One On One Help In Backing

Topic 22728 | Page 1

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STJ's Comment
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Do anyone know a school that gives one on one help with backing? I’m in Atlanta, Georgia. Willing to travel if possible. I went to crst and cr England and problem was too many students to instructor.

Big Scott's Comment
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CFI will train you. They will send you to one of two schools in Missouri. Both have a good student to instructor ratio. They will give you the help you need to pass.

Bran009's Comment
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I know here at Prime after orientation you go one on one with an instructor. You might want to look into the company sponsored training programs.

CDL:

Commercial Driver's License (CDL)

A CDL is required to drive any of the following vehicles:

  • Any combination of vehicles with a gross combined weight rating (GCWR) of 26,001 or more pounds, providing the gross vehicle weight rating (GVWR) of the vehicle being towed is in excess of 10,000 pounds.
  • Any single vehicle with a GVWR of 26,001 or more pounds, or any such vehicle towing another not in excess of 10,000 pounds.
  • Any vehicle, regardless of size, designed to transport 16 or more persons, including the driver.
  • Any vehicle required by federal regulations to be placarded while transporting hazardous materials.

Company Sponsored Training:

A Company-Sponsored Training Program is a school that is owned and operated by a trucking company.

The schooling often requires little or no money up front. Instead of paying up-front tuition you will sign an agreement to work for the company for a specified amount of time after graduation, usually around a year, at a slightly lower rate of pay in order to pay for the training.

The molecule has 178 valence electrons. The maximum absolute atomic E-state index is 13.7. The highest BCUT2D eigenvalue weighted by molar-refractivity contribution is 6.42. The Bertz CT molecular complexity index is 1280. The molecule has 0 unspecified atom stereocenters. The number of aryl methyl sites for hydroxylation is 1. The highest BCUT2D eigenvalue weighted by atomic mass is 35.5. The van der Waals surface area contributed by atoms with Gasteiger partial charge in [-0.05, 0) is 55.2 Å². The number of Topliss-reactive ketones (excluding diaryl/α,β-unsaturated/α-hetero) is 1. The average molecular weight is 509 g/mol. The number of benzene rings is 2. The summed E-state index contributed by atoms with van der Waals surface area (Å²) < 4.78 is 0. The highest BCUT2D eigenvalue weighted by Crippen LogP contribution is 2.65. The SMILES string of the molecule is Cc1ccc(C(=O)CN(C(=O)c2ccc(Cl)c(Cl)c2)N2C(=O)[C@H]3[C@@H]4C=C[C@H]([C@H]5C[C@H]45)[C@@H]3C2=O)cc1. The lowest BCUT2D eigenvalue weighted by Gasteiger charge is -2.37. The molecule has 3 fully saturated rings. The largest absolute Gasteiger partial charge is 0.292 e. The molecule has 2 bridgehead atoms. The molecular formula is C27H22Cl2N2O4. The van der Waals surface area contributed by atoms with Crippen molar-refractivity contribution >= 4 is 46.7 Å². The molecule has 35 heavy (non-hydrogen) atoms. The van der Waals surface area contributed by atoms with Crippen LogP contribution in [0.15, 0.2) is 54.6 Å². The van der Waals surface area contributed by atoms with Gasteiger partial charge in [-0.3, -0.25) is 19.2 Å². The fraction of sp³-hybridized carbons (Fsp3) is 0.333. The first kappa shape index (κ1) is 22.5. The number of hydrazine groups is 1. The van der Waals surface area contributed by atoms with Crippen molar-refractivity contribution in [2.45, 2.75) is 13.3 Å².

If you choose to quit working for the company before your year is up, they will normally require you to pay back a prorated amount of money for the schooling. The amount you pay back will be comparable to what you would have paid if you went to an independently owned school.

Company-sponsored training can be an excellent way to get your career underway if you can't afford the tuition up front for private schooling.

Bran009's Comment
member avatar

Forgot the link for company programs

Paid CDL Training Programs

Apply For Paid CDL Training

CDL:

Commercial Driver's License (CDL)

A CDL is required to drive any of the following vehicles:

  • Any combination of vehicles with a gross combined weight rating (GCWR) of 26,001 or more pounds, providing the gross vehicle weight rating (GVWR) of the vehicle being towed is in excess of 10,000 pounds.
  • Any single vehicle with a GVWR of 26,001 or more pounds, or any such vehicle towing another not in excess of 10,000 pounds.
  • Any vehicle, regardless of size, designed to transport 16 or more persons, including the driver.
  • Any vehicle required by federal regulations to be placarded while transporting hazardous materials.
STJ's Comment
member avatar

I called prime. I was told since I went to crst school already that they couldn’t train me. Even though I didn’t pass test at school.

I know here at Prime after orientation you go one on one with an instructor. You might want to look into the company sponsored training programs.

CFI will train you. They will send you to one of two schools in Missouri. Both have a good student to instructor ratio. They will give you the help you need to pass.

CDL:

Commercial Driver's License (CDL)

A CDL is required to drive any of the following vehicles:

  • Any combination of vehicles with a gross combined weight rating (GCWR) of 26,001 or more pounds, providing the gross vehicle weight rating (GVWR) of the vehicle being towed is in excess of 10,000 pounds.